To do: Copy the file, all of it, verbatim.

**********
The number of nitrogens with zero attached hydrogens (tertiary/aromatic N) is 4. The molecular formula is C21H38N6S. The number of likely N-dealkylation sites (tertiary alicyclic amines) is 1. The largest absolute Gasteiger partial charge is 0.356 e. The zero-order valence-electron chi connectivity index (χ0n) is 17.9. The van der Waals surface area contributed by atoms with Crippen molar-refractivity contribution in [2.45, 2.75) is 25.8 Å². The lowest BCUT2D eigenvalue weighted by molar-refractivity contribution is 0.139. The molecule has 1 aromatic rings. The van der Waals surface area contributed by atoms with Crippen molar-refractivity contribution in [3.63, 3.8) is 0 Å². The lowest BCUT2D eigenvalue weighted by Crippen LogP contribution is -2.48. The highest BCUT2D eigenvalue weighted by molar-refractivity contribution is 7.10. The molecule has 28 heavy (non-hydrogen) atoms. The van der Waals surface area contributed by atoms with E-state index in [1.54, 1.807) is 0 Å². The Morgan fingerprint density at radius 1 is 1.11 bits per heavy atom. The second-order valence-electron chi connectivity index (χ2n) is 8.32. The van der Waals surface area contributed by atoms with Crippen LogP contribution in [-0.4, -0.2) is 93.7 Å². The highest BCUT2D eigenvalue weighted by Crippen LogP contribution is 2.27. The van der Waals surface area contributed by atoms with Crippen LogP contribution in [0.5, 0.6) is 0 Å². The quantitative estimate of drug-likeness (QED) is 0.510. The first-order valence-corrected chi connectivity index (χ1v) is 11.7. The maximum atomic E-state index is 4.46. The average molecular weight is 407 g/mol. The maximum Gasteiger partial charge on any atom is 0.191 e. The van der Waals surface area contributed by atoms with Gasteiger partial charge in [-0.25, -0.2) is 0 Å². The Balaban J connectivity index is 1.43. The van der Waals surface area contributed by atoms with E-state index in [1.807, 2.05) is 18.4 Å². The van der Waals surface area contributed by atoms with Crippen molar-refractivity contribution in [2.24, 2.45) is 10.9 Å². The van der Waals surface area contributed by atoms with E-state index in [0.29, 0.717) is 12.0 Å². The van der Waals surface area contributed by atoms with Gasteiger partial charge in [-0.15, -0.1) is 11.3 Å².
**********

The number of nitrogens with zero attached hydrogens (tertiary/aromatic N) is 4. The molecular formula is C21H38N6S. The number of likely N-dealkylation sites (tertiary alicyclic amines) is 1. The largest absolute Gasteiger partial charge is 0.356 e. The zero-order valence-electron chi connectivity index (χ0n) is 17.9. The van der Waals surface area contributed by atoms with Crippen molar-refractivity contribution in [2.45, 2.75) is 25.8 Å². The lowest BCUT2D eigenvalue weighted by molar-refractivity contribution is 0.139. The molecule has 1 aromatic rings. The van der Waals surface area contributed by atoms with Crippen molar-refractivity contribution in [3.63, 3.8) is 0 Å². The lowest BCUT2D eigenvalue weighted by Crippen LogP contribution is -2.48. The highest BCUT2D eigenvalue weighted by molar-refractivity contribution is 7.10. The molecule has 28 heavy (non-hydrogen) atoms. The van der Waals surface area contributed by atoms with E-state index in [1.54, 1.807) is 0 Å². The Morgan fingerprint density at radius 1 is 1.11 bits per heavy atom. The second-order valence-electron chi connectivity index (χ2n) is 8.32. The van der Waals surface area contributed by atoms with Crippen LogP contribution in [-0.4, -0.2) is 93.7 Å². The highest BCUT2D eigenvalue weighted by Crippen LogP contribution is 2.27. The van der Waals surface area contributed by atoms with Crippen LogP contribution in [0.5, 0.6) is 0 Å². The quantitative estimate of drug-likeness (QED) is 0.510. The first-order valence-corrected chi connectivity index (χ1v) is 11.7. The maximum atomic E-state index is 4.46. The average molecular weight is 407 g/mol. The maximum Gasteiger partial charge on any atom is 0.191 e. The van der Waals surface area contributed by atoms with Gasteiger partial charge in [-0.25, -0.2) is 0 Å². The Balaban J connectivity index is 1.43. The van der Waals surface area contributed by atoms with E-state index in [1.807, 2.05) is 18.4 Å². The van der Waals surface area contributed by atoms with Crippen molar-refractivity contribution in [2.24, 2.45) is 10.9 Å². The van der Waals surface area contributed by atoms with E-state index in [0.29, 0.717) is 12.0 Å². The van der Waals surface area contributed by atoms with Gasteiger partial charge in [-0.15, -0.1) is 11.3 Å².